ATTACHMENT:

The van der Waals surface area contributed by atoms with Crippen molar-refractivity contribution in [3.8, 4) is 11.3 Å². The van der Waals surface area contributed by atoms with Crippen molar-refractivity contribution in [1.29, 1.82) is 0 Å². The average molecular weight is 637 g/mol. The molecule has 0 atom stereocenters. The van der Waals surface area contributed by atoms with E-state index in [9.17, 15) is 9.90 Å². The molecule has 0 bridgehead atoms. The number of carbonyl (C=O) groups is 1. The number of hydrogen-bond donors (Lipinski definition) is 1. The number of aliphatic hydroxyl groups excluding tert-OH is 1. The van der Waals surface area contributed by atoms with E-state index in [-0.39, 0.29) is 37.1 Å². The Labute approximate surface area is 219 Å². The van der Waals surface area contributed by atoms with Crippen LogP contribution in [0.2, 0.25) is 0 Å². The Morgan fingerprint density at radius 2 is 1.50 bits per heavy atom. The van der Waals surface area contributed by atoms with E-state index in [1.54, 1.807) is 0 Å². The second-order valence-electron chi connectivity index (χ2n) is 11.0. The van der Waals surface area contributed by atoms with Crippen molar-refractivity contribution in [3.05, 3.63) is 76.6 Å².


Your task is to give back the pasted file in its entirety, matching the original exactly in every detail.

The van der Waals surface area contributed by atoms with Crippen molar-refractivity contribution in [3.8, 4) is 11.3 Å². The van der Waals surface area contributed by atoms with Crippen molar-refractivity contribution in [1.29, 1.82) is 0 Å². The average molecular weight is 637 g/mol. The molecule has 0 atom stereocenters. The van der Waals surface area contributed by atoms with E-state index in [9.17, 15) is 9.90 Å². The molecule has 0 bridgehead atoms. The number of carbonyl (C=O) groups is 1. The number of hydrogen-bond donors (Lipinski definition) is 1. The number of aliphatic hydroxyl groups excluding tert-OH is 1. The van der Waals surface area contributed by atoms with E-state index in [-0.39, 0.29) is 37.1 Å². The Labute approximate surface area is 219 Å². The van der Waals surface area contributed by atoms with Crippen LogP contribution in [0.2, 0.25) is 0 Å². The Morgan fingerprint density at radius 2 is 1.50 bits per heavy atom. The van der Waals surface area contributed by atoms with E-state index in [1.54, 1.807) is 0 Å². The second-order valence-electron chi connectivity index (χ2n) is 11.0. The van der Waals surface area contributed by atoms with Crippen molar-refractivity contribution in [3.05, 3.63) is 76.6 Å².